Alexa

Anger over bonuses for ailing state-run firms understandable: premier

Anger over bonuses for ailing state-run firms understandable: premier

Taipei, Dec. 29 (CNA) Premier Sean Chen said Saturday that he understood the public's anger over what he described as "hefty" year-end bonuses for workers at money-losing state-run firms, but said the payments were justifiable. Chen said he fully understood the public's reaction when employees at state-run companies that have lost money were able to receive "relatively hefty" bonuses.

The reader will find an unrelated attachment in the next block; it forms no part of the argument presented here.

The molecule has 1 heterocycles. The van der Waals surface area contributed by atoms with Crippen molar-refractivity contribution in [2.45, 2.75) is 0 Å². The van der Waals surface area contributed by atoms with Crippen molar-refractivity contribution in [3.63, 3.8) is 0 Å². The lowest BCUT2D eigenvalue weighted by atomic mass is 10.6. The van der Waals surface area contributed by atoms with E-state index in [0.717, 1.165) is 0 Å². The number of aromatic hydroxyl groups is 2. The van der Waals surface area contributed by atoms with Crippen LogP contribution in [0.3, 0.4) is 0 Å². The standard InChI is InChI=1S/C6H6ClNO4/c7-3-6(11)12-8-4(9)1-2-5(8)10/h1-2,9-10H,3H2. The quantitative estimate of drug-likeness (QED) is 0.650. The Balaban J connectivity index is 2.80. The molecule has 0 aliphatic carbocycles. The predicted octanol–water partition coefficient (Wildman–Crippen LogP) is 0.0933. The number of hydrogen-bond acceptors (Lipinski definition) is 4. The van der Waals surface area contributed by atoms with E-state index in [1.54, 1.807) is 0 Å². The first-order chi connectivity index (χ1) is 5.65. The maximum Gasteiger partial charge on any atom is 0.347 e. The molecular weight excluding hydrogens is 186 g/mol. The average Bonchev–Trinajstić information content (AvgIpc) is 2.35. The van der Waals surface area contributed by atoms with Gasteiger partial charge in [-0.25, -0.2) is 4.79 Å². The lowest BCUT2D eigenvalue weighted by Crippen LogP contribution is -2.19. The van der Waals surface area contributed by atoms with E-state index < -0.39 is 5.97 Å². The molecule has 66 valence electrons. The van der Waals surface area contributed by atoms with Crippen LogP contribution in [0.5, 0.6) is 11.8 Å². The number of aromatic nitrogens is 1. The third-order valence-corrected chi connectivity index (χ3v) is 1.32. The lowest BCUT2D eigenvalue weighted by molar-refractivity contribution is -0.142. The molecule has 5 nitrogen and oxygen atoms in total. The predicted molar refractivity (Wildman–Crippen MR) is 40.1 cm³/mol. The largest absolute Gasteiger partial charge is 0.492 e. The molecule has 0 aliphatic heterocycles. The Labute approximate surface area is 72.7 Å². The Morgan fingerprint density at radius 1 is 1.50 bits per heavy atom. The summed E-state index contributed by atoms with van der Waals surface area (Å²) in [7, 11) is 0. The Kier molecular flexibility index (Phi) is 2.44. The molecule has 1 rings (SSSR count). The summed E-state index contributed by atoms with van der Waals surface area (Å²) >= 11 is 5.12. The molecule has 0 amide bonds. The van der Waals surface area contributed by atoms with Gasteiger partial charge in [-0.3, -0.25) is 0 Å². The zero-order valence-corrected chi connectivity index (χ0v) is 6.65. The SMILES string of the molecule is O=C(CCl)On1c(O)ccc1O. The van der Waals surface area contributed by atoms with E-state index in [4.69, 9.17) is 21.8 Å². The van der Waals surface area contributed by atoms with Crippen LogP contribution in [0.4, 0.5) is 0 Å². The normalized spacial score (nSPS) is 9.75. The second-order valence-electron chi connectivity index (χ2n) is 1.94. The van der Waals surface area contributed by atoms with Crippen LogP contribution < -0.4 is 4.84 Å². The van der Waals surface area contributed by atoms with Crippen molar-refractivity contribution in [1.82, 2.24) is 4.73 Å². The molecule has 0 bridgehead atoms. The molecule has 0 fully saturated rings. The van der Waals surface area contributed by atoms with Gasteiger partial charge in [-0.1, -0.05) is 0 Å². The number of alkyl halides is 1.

But Chen said the losses incurred by the state-run oil refiner CPC Corp. were due to the government's decision last year to freeze oil prices to alleviate the burden on the public, despite a rise in global fuel costs. And he said the losses at state-run Taipei Power Company (Taipower) were not entirely its fault, adding that the employees there were hardworking and often able to quickly restore power in blackouts. On Friday, the Ministry of Economic Affairs (MOEA) approved long-delayed year-end performance bonuses for 2011 for employees at state-run enterprises, including companies that are in the red. According to the MOEA, workers at state-run oil company CPC Corp., Taiwan (CPC), which ran a deficit of NT$74 billion (US$2.55 billion) in 2011, will now get a bonus worth 2.6 months of their regular salaries. Taipower, which lost NT$68 billion, and Taiwan Water Corp., which lost NT$367 million, will pay their employees annual bonuses of 1.65 months and 1.46 months of their salary, respectively. Meanwhile, employees at Taiwan Sugar Corp., which ran a profit of NT$5.5 billion, and Aerospace Industrial Development Corp., which earned NT$1.1 billion in 2011, will get bonuses of 1.88 months and 1.31 months of salary, respectively, an economic official said. In addition to the annual bonuses, if the companies receive a top-notch year-end evaluation from the Executive Yuan, the workers will receive an additional bonus of up to two months of salary. Workers at companies that receive a secondary grading from the Executive Yuan will receive an extra bonus of up to 1.8 months of salary. The year-end evaluation is first compiled by the companies themselves, before their supervisory body, the MOEA, conducts the review. The review will then be submitted to the Research, Development and Evaluation Commission (RDEC) under the Executive Yuan for another round of evaluations before the premier approves the findings. Chen said Taipower provides subsidies to the disadvantaged and public schools, and should not be blamed for part of the company's financial loss. He said the RDEC will evaluate the power company by taking into consideration the extra burden it takes on. The premier also said Taipower employees are "all hard-working people" and that in the case of power shutdowns during typhoons, they repaired and resumed power supply very quickly, compared to some areas in the United States that suffered blackouts for nearly two weeks after Hurricane Sandy hit. Also on Saturday, Cabinet spokeswoman Cheng Li-wun dismissed media reports that said the Executive Yuan has approved the results of evaluations submitted by the RDEC and that Taipower has received a secondary grading while CPC, Taiwan Water Corp. and Taiwan Sugar Corp. were given the first-rate score. Cheng admitted that the RDEC has completed the review and submitted it, but said Chen has not approved the results. Sung Yu-hsieh, who leads the RDEC, declined to reveal the results of the evaluations, but said the commission basically respected the results submitted by the MOEA. (By Lin Jui-i, Hsieh Chia-chen and Jamie Wang)